Blockchain voting tested with West Virginians abroad

I thought this was fascinating. The Washington Post reports…

Nearly 140 West Virginians living abroad in 29 countries have cast their election ballots in an unprecedented pilot project that involves voting remotely by mobile device, according to state officials.

Here’s how it works…

The Voatz app has been used on a limited basis in a number of other settings, such as student council races and West Virginia’s May primary. But Election Day represents the company’s biggest test yet.

To cast a ballot, voters must first register through the app by uploading an image of their driver’s license or other photo identification. Then the app instructs them to submit a short video of their own face. Facial recognition technology supplied by a voter’s iPhone or Android device matches the video against the photo ID, and the personal information on the ID is matched to West Virginia’s voter registration database. Once the verification is complete, voters can make their selections and confirm their ballot by fingerprint or facial recognition.

Hilary Braseth, Voatz’s director of product design, said that in addition to using technology for verification, the company also has human workers manually reviewing the submitted information. The company does not store the personal data once a voter’s identity has been confirmed, she said.

Votes are stored on a private blockchain — essentially a database where records are secured using complex computational algorithms — and unlocked by county clerks when the polls close.

“When they take the votes from the blockchain, it will immediately print onto a paper ballot — just like the same look and feel of what voters are physically voting with on Election Day,” Braseth said. “And then those paper ballots will be fed into the tabulating machines on the ground at the state level.”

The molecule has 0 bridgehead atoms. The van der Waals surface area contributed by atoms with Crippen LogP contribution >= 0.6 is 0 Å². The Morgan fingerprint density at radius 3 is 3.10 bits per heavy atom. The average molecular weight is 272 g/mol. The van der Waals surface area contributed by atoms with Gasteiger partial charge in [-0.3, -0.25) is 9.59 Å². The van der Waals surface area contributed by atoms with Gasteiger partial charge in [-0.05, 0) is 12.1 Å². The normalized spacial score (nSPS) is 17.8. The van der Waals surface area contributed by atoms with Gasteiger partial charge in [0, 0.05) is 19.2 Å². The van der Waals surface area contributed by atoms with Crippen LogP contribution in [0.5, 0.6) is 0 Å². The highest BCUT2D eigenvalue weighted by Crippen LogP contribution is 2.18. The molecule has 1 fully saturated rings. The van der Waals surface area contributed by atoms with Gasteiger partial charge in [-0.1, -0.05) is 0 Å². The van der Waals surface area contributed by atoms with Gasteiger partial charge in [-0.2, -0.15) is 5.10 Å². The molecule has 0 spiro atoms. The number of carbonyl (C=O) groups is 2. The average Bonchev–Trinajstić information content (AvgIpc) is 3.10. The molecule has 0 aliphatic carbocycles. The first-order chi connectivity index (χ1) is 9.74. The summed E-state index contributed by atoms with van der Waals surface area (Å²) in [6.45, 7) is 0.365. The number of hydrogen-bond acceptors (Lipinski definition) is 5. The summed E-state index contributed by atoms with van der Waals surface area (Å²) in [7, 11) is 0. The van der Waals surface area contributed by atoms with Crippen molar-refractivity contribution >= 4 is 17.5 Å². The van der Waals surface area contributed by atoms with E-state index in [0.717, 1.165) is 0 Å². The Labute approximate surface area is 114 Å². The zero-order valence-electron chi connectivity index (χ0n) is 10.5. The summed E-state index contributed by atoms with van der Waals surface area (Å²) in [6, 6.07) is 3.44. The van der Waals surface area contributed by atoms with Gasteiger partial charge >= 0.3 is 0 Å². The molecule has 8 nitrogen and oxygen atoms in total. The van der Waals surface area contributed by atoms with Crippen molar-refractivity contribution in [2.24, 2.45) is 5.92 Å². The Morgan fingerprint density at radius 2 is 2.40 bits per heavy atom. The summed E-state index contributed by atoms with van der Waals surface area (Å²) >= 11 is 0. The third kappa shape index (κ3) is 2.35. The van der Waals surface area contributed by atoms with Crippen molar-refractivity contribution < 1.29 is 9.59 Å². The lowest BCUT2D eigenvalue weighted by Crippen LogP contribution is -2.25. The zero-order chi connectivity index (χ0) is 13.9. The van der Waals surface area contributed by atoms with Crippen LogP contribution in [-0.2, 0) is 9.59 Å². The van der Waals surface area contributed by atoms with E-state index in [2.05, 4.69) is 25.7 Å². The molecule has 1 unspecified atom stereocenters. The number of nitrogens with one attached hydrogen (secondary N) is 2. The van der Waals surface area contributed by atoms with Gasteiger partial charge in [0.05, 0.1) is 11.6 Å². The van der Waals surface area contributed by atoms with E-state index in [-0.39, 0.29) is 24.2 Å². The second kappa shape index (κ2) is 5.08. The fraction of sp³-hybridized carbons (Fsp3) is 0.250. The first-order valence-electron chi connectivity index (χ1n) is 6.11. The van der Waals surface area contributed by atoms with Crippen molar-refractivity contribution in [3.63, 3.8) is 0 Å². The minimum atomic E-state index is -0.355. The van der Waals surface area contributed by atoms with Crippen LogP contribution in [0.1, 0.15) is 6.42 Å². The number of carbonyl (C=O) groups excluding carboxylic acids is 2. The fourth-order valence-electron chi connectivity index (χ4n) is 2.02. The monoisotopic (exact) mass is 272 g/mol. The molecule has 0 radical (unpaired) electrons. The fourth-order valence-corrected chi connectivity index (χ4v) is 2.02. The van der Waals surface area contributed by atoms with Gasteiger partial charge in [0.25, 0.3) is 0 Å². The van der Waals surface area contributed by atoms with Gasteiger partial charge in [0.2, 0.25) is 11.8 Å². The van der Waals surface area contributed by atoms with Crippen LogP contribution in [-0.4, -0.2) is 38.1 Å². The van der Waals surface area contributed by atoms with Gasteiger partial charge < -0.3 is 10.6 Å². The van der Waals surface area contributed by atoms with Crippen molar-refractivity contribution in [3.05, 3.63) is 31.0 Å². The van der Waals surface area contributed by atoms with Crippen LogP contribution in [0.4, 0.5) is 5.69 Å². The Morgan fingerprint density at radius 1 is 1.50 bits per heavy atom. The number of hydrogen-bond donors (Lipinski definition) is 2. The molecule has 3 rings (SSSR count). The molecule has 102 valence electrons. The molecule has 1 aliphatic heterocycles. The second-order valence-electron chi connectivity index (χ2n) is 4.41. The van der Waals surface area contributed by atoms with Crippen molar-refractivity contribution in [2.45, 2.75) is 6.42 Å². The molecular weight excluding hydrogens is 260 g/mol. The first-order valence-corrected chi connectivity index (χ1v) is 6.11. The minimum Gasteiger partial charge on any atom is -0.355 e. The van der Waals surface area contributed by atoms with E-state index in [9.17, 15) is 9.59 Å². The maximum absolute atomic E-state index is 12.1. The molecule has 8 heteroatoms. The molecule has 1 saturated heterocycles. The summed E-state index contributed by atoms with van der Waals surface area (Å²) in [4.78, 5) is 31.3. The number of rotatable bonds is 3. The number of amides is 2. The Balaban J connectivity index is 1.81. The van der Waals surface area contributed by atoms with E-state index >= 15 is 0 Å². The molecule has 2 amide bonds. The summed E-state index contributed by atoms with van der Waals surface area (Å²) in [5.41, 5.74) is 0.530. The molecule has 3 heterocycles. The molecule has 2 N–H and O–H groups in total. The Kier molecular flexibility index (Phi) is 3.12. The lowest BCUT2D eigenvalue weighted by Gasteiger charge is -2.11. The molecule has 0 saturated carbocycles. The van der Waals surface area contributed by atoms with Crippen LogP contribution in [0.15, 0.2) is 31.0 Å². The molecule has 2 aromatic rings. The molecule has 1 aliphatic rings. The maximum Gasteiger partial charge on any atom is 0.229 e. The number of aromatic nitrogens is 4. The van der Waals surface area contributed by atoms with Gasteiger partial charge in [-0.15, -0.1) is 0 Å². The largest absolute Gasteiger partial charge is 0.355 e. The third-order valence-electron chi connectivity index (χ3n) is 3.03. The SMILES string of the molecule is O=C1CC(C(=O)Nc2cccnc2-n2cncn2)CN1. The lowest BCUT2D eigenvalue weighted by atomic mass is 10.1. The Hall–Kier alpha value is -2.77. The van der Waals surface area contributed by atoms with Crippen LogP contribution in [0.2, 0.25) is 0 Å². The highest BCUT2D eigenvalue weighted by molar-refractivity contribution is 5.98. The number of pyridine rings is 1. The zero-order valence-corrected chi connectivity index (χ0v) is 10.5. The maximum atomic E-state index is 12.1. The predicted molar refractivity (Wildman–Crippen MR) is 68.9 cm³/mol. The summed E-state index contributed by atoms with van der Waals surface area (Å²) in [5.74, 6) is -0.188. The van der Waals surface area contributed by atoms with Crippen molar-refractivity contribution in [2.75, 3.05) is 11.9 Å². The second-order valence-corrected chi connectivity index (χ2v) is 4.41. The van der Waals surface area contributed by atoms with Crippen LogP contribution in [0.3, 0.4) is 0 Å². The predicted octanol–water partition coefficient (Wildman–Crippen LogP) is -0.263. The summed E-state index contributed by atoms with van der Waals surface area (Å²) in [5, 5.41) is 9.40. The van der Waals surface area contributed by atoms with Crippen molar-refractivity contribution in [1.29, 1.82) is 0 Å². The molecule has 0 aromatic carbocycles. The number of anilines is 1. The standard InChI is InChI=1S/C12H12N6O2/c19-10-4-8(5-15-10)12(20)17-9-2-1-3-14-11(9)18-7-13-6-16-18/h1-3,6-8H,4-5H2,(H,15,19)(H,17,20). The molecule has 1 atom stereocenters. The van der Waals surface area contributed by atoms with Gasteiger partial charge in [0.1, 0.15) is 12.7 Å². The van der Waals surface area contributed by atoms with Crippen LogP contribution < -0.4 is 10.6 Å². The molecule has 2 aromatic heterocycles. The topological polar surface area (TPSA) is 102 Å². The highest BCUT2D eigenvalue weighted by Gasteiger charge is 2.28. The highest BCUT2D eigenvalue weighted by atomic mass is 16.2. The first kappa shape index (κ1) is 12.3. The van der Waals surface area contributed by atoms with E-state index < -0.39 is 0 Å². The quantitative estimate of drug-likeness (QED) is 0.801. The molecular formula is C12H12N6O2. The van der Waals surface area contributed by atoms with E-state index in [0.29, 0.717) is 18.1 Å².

Overseas voters who used Voatz will receive an anonymized copy of the ballot that they submitted remotely; another copy will be made available to Warner’s office for auditing purposes.

This entry was posted in Government by Ann Treacy. Bookmark the permalink.

About Ann Treacy

I have a Master’s Degree in Library and Information Science. I have been interested or involved in providing access to information through the Internet since 1994, when I worked for Minnesota’s first Internet service provider. I am pleased to be a part of the Blandin on Broadband Team. I also work with MN Coalition on Government Information, Minnesota Rural Partners, and the American Society for Information Science and Technology.

Leave a Reply

Fill in your details below or click an icon to log in:

WordPress.com Logo

You are commenting using your WordPress.com account. Log Out /  Change )

Google+ photo

You are commenting using your Google+ account. Log Out /  Change )

Twitter picture

You are commenting using your Twitter account. Log Out /  Change )

Facebook photo

You are commenting using your Facebook account. Log Out /  Change )

Connecting to %s